Probate - How Much Do You Charge?

Issue 65

When I am drafting wills on behalf of clients we discuss the issue of Executors. An Executor is of course the person who handles all of the paperwork and administration when someone dies.

They are expected to apply for a Grant of Probate and thereafter gather in the assets of the estate, pay all creditors – including tax – and distribute the remainder to the beneficiaries. If you want to appoint someone who knows what they are doing, who can work quickly and who takes away the stress from your family then it would be a good idea to appoint a solicitor. Hence the question, how much do you charge?

Well that depends very much upon you. Are you organised? You may think that you are, your house may be neat and tidy – always a great start from our point of view. You may have left a list of some bank accounts and shares that you have, even better as very few of our clients seem to take any notice of their shareholdings. But let me give you an indication of differences in price.

A three bedroomed property which is neat and tidy and with most paperwork in one room. It will take about four to six hours for three of our staff to search that house for jewellery, collate ornaments, search for paperwork, share certificates, coin collections, musical instruments etc. We have to search everywhere, how do we know whether of not you hid gold sovereigns down the back of a drawer, and people do hide cash and other valuables.

If you were very organised you would have all paperwork in one draw or cabinet with a list of your old accounts/investments indicating that those accounts had been closed down. This will immediately cut down on costs as we won’t have to spend time locating paperwork. There is a world of difference between us going through fifteen years of old bills or being presented with a neat orderly collection of up to date paperwork. If you have asked a family member to be your executor this is what you are asking them to attend to unless they then appoint a solicitor upon your death.

What state a property is in will hugely affect how much we charge. You are probably not aware of how much a skip or junk removal van can cost. We have just received a quote for over £12,000 for a company to clear out a house. It’s in such bad condition that builders cannot tell what the structure of the building is like. In fact the person who lived in the property tried for a long time to sell the property themselves. I know that once it’s cleaned up and the garden tidied that we can make tens of thousands more on this property. It’s in a beautiful location with a mature 50 foot private garden.

The thing is, people’s mental health can deteriorate quite quickly once other family members pass away. We once went to a small house that was so packed with rubbish that we couldn’t even tell if there was a bathroom or not. The family had taken one look at the place and instructed us to act. It took six staff from our Clear and Clean team four long days to clear out that house. They filled eight skips. But they also cleaned the house from top to bottom, thus it was immediately ready for sale and sold within days of being placed upon the market. According to the neighbour that house had been as neat as a pin when the lady of the house was alive. She predeceased her husband by three years and things had declined that much in such a short space of time.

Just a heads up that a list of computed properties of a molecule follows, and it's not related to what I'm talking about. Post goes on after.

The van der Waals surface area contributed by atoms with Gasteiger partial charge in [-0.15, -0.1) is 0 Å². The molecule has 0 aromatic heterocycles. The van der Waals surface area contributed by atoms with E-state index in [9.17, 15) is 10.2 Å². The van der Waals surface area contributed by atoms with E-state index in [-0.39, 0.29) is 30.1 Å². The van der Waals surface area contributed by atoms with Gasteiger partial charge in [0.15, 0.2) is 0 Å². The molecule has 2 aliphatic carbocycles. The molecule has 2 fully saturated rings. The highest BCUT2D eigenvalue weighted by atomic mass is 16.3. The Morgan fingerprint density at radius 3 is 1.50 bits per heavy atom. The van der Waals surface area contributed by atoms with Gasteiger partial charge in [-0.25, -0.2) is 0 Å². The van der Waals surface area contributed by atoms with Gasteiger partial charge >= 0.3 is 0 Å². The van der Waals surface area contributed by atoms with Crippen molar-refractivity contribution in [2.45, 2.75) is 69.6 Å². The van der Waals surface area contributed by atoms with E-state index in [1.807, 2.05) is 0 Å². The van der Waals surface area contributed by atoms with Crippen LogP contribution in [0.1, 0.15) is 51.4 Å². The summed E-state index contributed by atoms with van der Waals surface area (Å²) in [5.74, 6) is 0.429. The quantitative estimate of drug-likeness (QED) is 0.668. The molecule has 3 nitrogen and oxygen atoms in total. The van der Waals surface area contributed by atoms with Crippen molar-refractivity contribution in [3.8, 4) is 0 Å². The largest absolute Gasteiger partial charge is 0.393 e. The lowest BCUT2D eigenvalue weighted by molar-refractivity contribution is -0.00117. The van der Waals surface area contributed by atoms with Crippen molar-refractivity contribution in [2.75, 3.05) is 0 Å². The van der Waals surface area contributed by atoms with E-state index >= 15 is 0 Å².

Therefore, I think the correct question to ask is how much added value can we as solicitors bring to the estate. A few months ago we sorted out a house that had not been modernised since the 1950’s. No modern kitchen or bathroom, no central heating. But we organised everything very quickly and using sealed bids we obtained £65,000 over the asking price within three days of the property going on the market for sale. We are particular as to which estate agents we use as well. A good agent will have a little black book full of their contacts who they can alert as soon as they have a property coming to market.

I know that everyone does not live their lives in order to save probate legal fees but at the moment, as we are all stuck in the house in any event, is it not a good idea to organise your paperwork? Whilst you are at it you might decide to rearrange some of your contracts. If you are preparing a list of utility companies with account numbers what about negotiating yourself a better deal.

If you have gold sovereigns are they hidden all over the house, will I have to look down the back of drawers to find them or could you store them with your jewellery? Do you have an old watch? In days gone by as soon as a man qualified from his apprenticeship he would buy himself a decent watch. Those watches are often left lying in cupboards but they can be worth a fortune. Gold is also quite valuable at the moment and it’s worth taking it down to the gold dealers in town to sell it. I bet you have a pile of broken gold earrings, or an old ring. Why not cash in your money now and, when this is all over take yourself off for a few days holiday. That way I won’t be charging your estate for the time taken to go and sell your gold, sovereigns or jewellery. A win win situation.

Sign-up to our newsletter

  • This field is for validation purposes and should be left unchanged.